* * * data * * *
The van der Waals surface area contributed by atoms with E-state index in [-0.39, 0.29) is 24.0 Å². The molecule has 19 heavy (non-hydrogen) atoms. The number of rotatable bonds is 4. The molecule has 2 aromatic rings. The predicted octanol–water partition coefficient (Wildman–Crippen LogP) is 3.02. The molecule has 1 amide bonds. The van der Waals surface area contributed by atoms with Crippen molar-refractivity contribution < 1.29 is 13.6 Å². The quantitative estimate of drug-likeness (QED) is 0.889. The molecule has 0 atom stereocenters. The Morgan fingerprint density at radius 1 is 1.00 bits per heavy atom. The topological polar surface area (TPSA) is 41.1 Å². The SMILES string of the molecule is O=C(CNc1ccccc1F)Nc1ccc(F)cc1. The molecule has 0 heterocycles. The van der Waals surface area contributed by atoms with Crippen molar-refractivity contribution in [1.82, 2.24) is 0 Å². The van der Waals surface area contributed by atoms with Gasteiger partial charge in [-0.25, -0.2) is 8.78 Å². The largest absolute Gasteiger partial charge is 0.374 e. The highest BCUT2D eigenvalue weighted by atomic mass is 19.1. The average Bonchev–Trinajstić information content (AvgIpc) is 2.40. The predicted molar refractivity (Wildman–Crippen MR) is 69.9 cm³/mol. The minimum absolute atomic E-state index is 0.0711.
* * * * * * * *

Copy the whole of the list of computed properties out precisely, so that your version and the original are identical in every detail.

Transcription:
The van der Waals surface area contributed by atoms with E-state index in [-0.39, 0.29) is 24.0 Å². The molecule has 19 heavy (non-hydrogen) atoms. The number of rotatable bonds is 4. The molecule has 2 aromatic rings. The predicted octanol–water partition coefficient (Wildman–Crippen LogP) is 3.02. The molecule has 1 amide bonds. The van der Waals surface area contributed by atoms with Crippen molar-refractivity contribution < 1.29 is 13.6 Å². The quantitative estimate of drug-likeness (QED) is 0.889. The molecule has 0 atom stereocenters. The Morgan fingerprint density at radius 1 is 1.00 bits per heavy atom. The topological polar surface area (TPSA) is 41.1 Å². The SMILES string of the molecule is O=C(CNc1ccccc1F)Nc1ccc(F)cc1. The molecule has 0 heterocycles. The van der Waals surface area contributed by atoms with Crippen molar-refractivity contribution in [1.82, 2.24) is 0 Å². The van der Waals surface area contributed by atoms with Gasteiger partial charge in [-0.25, -0.2) is 8.78 Å². The largest absolute Gasteiger partial charge is 0.374 e. The highest BCUT2D eigenvalue weighted by atomic mass is 19.1. The average Bonchev–Trinajstić information content (AvgIpc) is 2.40. The predicted molar refractivity (Wildman–Crippen MR) is 69.9 cm³/mol. The minimum absolute atomic E-state index is 0.0711.